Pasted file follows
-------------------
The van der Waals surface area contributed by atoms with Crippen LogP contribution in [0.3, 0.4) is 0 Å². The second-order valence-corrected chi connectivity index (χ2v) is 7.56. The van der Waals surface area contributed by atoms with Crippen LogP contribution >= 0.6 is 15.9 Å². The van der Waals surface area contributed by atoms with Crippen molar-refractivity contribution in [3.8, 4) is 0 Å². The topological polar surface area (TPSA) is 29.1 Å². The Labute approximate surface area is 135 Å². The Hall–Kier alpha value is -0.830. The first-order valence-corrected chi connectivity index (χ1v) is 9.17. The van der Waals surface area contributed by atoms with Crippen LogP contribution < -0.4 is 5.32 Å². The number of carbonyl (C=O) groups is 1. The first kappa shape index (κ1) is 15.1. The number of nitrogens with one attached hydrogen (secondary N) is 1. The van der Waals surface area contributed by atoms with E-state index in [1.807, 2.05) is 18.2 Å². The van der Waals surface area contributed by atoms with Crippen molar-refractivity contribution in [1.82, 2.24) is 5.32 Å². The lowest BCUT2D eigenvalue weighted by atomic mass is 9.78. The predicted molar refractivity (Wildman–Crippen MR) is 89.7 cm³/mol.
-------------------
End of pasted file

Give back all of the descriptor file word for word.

The van der Waals surface area contributed by atoms with Crippen LogP contribution in [0.3, 0.4) is 0 Å². The second-order valence-corrected chi connectivity index (χ2v) is 7.56. The van der Waals surface area contributed by atoms with Crippen LogP contribution >= 0.6 is 15.9 Å². The van der Waals surface area contributed by atoms with Crippen molar-refractivity contribution in [3.8, 4) is 0 Å². The topological polar surface area (TPSA) is 29.1 Å². The Labute approximate surface area is 135 Å². The Hall–Kier alpha value is -0.830. The first-order valence-corrected chi connectivity index (χ1v) is 9.17. The van der Waals surface area contributed by atoms with Crippen LogP contribution < -0.4 is 5.32 Å². The number of carbonyl (C=O) groups is 1. The first kappa shape index (κ1) is 15.1. The number of nitrogens with one attached hydrogen (secondary N) is 1. The van der Waals surface area contributed by atoms with E-state index in [1.807, 2.05) is 18.2 Å². The van der Waals surface area contributed by atoms with Crippen molar-refractivity contribution in [1.82, 2.24) is 5.32 Å². The lowest BCUT2D eigenvalue weighted by atomic mass is 9.78. The predicted molar refractivity (Wildman–Crippen MR) is 89.7 cm³/mol.